Like with the pricey Valentine’s Day festivities, it’s the young bucks, in particular, who believe they should pay up. Seventy-seven percent of millennial men in relationships say men should pay for first dates.
Men of all age groups are more likely to foot the bill going into the second, third and even 50th date, according to a 2014 NerdWallet survey of couples who’ve lived together for at least six months. Nearly 60% of women in that survey say their significant other pays for date night, while 56% of men say they pick up the tab. About 40% of both men and women say they either take turns paying or split the bill.
Finances vs. physical features
Not only does tradition likely prod men to shell out for dates, but this may also demonstrate their financial resources. Most women (60%) say a potential significant other’s financial situation is important to them in their dating life. On the other hand, 43% of men feel the same way, according to our survey.
Some may even prefer savings to sexiness. Forty-four percent of the women surveyed say a potential partner’s financial situation is more important than physical attractiveness. Only 35% of men agreed.
However, among millennials in our survey, the trend reverses. A majority of younger men (54%) say a potential partner’s financial situation is more important than physical attractiveness, but only 43% of millennial women feel the same.
Credit helps you score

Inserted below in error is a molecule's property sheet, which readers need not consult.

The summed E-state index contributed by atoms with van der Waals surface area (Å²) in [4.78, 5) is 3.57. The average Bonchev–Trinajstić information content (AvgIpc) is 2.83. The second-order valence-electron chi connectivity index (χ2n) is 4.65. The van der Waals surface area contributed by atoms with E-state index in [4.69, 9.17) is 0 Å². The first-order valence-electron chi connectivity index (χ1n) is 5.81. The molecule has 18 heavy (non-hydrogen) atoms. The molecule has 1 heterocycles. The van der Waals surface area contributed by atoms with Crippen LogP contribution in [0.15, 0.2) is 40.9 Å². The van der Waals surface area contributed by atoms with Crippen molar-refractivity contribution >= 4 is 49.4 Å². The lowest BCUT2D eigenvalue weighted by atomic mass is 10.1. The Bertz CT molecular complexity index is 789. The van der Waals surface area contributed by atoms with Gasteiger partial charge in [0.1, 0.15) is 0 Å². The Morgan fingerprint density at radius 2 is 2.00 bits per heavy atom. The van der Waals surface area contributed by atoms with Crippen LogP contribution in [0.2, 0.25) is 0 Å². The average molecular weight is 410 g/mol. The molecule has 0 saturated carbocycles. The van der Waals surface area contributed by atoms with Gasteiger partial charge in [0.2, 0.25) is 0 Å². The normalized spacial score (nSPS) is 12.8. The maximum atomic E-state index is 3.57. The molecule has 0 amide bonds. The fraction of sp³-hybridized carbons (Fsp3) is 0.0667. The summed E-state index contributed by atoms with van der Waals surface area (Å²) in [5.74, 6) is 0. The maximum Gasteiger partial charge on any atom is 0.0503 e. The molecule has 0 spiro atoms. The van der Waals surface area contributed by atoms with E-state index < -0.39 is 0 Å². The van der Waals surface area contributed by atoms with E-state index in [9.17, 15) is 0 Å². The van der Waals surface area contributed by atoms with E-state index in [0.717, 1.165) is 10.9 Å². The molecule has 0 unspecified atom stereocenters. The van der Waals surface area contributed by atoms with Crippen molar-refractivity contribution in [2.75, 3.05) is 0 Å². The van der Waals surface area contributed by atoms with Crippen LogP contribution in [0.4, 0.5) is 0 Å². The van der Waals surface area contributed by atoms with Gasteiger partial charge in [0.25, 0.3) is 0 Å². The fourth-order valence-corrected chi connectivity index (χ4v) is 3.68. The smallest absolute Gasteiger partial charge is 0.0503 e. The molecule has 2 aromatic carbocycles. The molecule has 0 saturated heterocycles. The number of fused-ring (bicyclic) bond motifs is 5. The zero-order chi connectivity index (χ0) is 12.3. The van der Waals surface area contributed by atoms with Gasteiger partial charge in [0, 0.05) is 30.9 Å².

In some cases, bad credit seems to matter as much for getting approved for a second date as it does for a loan. In fact, 46% of American adults said if their partner’s card was declined on a first date, they wouldn’t pursue a second. Nearly half (48%) say they wouldn’t date someone with bad credit, according to the survey.
Bad credit becomes even more of a turnoff once you factor in wealth and education. Among those with income levels of $100,000 or more, 61% said they wouldn’t date someone with bad credit. The same was true of only 38% of those making less than $50,000.
In this survey of adults, 63% of college graduates say they wouldn’t date someone with bad credit, while that response drops to 40% among people with a high school degree or less.
It’s all something to ponder before your romantic night out, whether you’re diving into a first date or enjoying Valentine’s Day with your longtime significant other. But it might be best to talk about the kind of things that money can’t buy and to save the credit score discussion for another time.
This survey of 2,057 Americans ages 18 and older was conducted online by Harris Poll on behalf of NerdWallet on Jan. 19-21, 2016. This survey is not based on a probability sample and therefore no estimate of theoretical sampling error can be calculated. For complete survey methodology, including weighting variables, contact Chris Rein at [email protected]
Courtney Miller is a data analyst at NerdWallet, a personal finance website. Email: [email protected]. Laura McMullen is a staff writer at NerdWallet. Email: [email protected]. Twitter:@lauraemcmullen.
Image via iStock.